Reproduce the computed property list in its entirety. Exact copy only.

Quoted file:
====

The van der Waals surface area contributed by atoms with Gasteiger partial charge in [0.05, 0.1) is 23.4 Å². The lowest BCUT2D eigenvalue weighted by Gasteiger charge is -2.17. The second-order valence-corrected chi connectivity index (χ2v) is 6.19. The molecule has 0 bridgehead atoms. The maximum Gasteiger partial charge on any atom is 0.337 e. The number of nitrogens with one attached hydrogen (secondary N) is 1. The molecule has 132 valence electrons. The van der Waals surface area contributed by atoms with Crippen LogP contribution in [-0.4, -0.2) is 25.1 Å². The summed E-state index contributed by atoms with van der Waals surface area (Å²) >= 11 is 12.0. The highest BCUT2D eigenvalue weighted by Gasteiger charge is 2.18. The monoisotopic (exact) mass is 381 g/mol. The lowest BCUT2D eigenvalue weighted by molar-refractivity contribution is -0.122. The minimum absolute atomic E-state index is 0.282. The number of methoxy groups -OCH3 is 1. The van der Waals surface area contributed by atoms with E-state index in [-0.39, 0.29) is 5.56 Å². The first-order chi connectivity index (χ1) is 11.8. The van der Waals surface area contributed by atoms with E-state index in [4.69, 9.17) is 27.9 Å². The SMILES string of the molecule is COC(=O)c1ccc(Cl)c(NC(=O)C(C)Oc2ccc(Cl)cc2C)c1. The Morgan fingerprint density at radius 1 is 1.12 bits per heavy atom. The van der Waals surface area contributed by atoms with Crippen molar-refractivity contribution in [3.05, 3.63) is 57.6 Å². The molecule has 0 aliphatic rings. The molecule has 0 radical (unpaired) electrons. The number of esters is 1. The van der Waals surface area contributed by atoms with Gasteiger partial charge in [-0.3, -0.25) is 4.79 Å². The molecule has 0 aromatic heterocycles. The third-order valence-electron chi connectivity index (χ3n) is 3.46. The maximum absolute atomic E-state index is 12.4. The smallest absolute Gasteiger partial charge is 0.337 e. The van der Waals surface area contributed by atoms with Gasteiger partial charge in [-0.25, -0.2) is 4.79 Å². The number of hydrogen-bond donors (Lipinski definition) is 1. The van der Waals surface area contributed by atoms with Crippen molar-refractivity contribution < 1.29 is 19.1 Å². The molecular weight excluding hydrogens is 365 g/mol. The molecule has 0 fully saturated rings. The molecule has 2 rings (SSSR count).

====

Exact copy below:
The van der Waals surface area contributed by atoms with Gasteiger partial charge in [0.05, 0.1) is 23.4 Å². The lowest BCUT2D eigenvalue weighted by Gasteiger charge is -2.17. The second-order valence-corrected chi connectivity index (χ2v) is 6.19. The molecule has 0 bridgehead atoms. The maximum Gasteiger partial charge on any atom is 0.337 e. The number of nitrogens with one attached hydrogen (secondary N) is 1. The molecule has 132 valence electrons. The van der Waals surface area contributed by atoms with Crippen LogP contribution in [-0.4, -0.2) is 25.1 Å². The summed E-state index contributed by atoms with van der Waals surface area (Å²) >= 11 is 12.0. The highest BCUT2D eigenvalue weighted by Gasteiger charge is 2.18. The monoisotopic (exact) mass is 381 g/mol. The lowest BCUT2D eigenvalue weighted by molar-refractivity contribution is -0.122. The minimum absolute atomic E-state index is 0.282. The number of methoxy groups -OCH3 is 1. The van der Waals surface area contributed by atoms with E-state index in [-0.39, 0.29) is 5.56 Å². The first-order chi connectivity index (χ1) is 11.8. The van der Waals surface area contributed by atoms with E-state index in [4.69, 9.17) is 27.9 Å². The SMILES string of the molecule is COC(=O)c1ccc(Cl)c(NC(=O)C(C)Oc2ccc(Cl)cc2C)c1. The Morgan fingerprint density at radius 1 is 1.12 bits per heavy atom. The van der Waals surface area contributed by atoms with Crippen molar-refractivity contribution in [3.05, 3.63) is 57.6 Å². The molecule has 0 aliphatic rings. The molecule has 0 radical (unpaired) electrons. The number of esters is 1. The van der Waals surface area contributed by atoms with Gasteiger partial charge in [-0.3, -0.25) is 4.79 Å². The molecule has 0 aromatic heterocycles. The third-order valence-electron chi connectivity index (χ3n) is 3.46. The maximum absolute atomic E-state index is 12.4. The smallest absolute Gasteiger partial charge is 0.337 e. The van der Waals surface area contributed by atoms with Gasteiger partial charge in [-0.25, -0.2) is 4.79 Å². The number of hydrogen-bond donors (Lipinski definition) is 1. The van der Waals surface area contributed by atoms with Crippen molar-refractivity contribution < 1.29 is 19.1 Å². The molecular weight excluding hydrogens is 365 g/mol. The molecule has 0 fully saturated rings. The molecule has 2 rings (SSSR count).